18.7M Pills Lost Due to Healthcare Employee Misuse and Theft, Hospitals Must Do More to Detect Instances of Clinical Drug Diversion
Robert Lord, Protenus President and Co-founder, is featured speaker on how clinical drug diversion is impacting the healthcare industry
Norfolk, VA – As the national conversation about opioid abuse continues, the effects of this epidemic on healthcare workers, who have easy access to controlled substances, remain underreported, according to Robert Lord, President and Co-founder of Protenus, a compliance analytics platform that uses artificial intelligence to find anomalous behavior occurring in our nation’s leading health systems. Lord, who is a featured speaker at the National Association of Drug Diversion Investigators (NADDI) Annual Conference, will be speaking on new research published in the Drug Diversion Digest. This report is the first of its kind to compile and analyze an array of data regarding publicly available clinical drug diversion incidents involving healthcare workers. Proactive monitoring is critical to effectively combat this critical challenge in healthcare, evidenced by the fact that 71% of diversion incidents between January and June 2018 involved a physician or nurse, according to the Drug Diversion Digest.
Lord’s presentation, “Results from the 2018 Midyear Protenus Diversion Digest,” discusses the current clinical diversion landscape with attention given to the unique challenges posed in the healthcare setting. The findings from the Diversion Digest emphasize the need for more proactive, comprehensive diversion monitoring, including strategies that use artificial intelligence to review every transaction within the hospital systems, allowing investigators to pinpoint the exact moment diversion occurs.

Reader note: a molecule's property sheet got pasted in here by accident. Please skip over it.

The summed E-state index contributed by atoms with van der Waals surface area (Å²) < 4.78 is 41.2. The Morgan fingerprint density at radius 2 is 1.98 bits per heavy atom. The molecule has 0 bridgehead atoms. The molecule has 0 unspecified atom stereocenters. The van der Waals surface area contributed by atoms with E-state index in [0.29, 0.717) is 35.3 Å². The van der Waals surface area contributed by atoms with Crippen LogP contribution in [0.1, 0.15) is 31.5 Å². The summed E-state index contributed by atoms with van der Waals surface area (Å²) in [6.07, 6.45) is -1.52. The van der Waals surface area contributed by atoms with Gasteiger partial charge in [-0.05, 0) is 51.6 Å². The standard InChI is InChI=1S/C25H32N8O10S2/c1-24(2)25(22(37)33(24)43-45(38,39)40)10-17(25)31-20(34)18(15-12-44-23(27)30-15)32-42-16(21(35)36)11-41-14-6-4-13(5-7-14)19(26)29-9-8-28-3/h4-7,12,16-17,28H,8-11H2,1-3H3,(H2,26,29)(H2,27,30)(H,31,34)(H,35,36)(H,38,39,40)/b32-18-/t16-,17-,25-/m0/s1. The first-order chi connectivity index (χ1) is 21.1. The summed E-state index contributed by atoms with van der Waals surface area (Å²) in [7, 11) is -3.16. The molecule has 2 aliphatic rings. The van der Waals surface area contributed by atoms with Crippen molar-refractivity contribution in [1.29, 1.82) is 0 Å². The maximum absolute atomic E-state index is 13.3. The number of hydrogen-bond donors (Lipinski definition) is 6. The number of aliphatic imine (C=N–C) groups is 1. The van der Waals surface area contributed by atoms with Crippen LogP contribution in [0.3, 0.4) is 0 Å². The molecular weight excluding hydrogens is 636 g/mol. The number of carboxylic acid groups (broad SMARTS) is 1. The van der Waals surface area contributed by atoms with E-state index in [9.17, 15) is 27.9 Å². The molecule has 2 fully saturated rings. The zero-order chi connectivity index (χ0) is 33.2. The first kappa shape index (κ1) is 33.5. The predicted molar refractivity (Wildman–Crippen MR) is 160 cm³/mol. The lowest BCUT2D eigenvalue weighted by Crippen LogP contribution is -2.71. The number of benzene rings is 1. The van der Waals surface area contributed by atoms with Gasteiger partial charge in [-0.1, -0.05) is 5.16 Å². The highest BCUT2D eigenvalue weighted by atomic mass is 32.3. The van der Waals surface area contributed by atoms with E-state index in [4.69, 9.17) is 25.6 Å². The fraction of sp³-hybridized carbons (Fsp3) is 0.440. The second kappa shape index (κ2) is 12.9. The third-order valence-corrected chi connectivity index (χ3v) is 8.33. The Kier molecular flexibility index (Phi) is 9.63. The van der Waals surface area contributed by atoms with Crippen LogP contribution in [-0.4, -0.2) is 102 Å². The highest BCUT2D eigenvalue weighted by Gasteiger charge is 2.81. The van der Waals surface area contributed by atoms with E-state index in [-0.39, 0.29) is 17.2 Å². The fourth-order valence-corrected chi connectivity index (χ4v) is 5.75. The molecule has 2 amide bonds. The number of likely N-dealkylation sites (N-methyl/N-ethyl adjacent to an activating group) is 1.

“Healthcare systems do their best to monitor for drug diversion incidents. However, they are limited by current detection methods, which rely on heavily manual processes, and reports, which require analyzing stacks of transaction logs, looking for possible incidents,” stated Lord. “My hope is that the Drug Diversion Digest will equip healthcare leaders with a new tool to help them advocate for resources and begin to implement solutions to detect and resolve these instances, better protecting members of their workforce and preventing harm to the patients they serve.”
There were 179 diversion incidents reported in the news in the first half of 2018. These incidents resulted in 18.7M pills lost as a direct result of healthcare worker misuse and theft, worth $164M. Given that only a fraction of all diversion incidents are detected or reported in the news, this is just the tip of the iceberg.
NADDI focuses on sustainable networking to encourage learning, advance knowledge, and strengthen prevention practices within in healthcare communities. The organization encourages the use of its members’ personal strengths and dedication with conscious thought about the healthcare community to make positive environmental, cultural and social impacts.
To register or learn more about Robert’s presentation, visit the NADDI website.
Presentation details: October 3, 2018 1:00-2:00pm Norfolk Waterside Marriott